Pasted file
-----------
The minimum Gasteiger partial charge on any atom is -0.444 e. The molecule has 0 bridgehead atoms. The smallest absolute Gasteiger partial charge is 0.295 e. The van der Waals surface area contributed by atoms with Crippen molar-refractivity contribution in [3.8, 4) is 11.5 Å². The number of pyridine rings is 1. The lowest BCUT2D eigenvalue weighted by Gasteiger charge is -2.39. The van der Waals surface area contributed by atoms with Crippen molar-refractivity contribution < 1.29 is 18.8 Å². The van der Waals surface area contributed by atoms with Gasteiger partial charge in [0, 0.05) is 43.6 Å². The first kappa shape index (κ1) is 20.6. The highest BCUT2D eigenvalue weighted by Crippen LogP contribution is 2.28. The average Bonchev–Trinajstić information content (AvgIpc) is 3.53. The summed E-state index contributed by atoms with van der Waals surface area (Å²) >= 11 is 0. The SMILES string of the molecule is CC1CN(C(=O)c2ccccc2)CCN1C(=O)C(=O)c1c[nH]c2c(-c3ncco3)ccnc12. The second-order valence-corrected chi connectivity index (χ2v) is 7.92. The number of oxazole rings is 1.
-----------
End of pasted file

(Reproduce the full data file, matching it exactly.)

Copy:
The minimum Gasteiger partial charge on any atom is -0.444 e. The molecule has 0 bridgehead atoms. The smallest absolute Gasteiger partial charge is 0.295 e. The van der Waals surface area contributed by atoms with Crippen molar-refractivity contribution in [3.8, 4) is 11.5 Å². The number of pyridine rings is 1. The lowest BCUT2D eigenvalue weighted by Gasteiger charge is -2.39. The van der Waals surface area contributed by atoms with Crippen molar-refractivity contribution < 1.29 is 18.8 Å². The van der Waals surface area contributed by atoms with Gasteiger partial charge in [0, 0.05) is 43.6 Å². The first kappa shape index (κ1) is 20.6. The highest BCUT2D eigenvalue weighted by Crippen LogP contribution is 2.28. The average Bonchev–Trinajstić information content (AvgIpc) is 3.53. The summed E-state index contributed by atoms with van der Waals surface area (Å²) >= 11 is 0. The SMILES string of the molecule is CC1CN(C(=O)c2ccccc2)CCN1C(=O)C(=O)c1c[nH]c2c(-c3ncco3)ccnc12. The second-order valence-corrected chi connectivity index (χ2v) is 7.92. The number of oxazole rings is 1.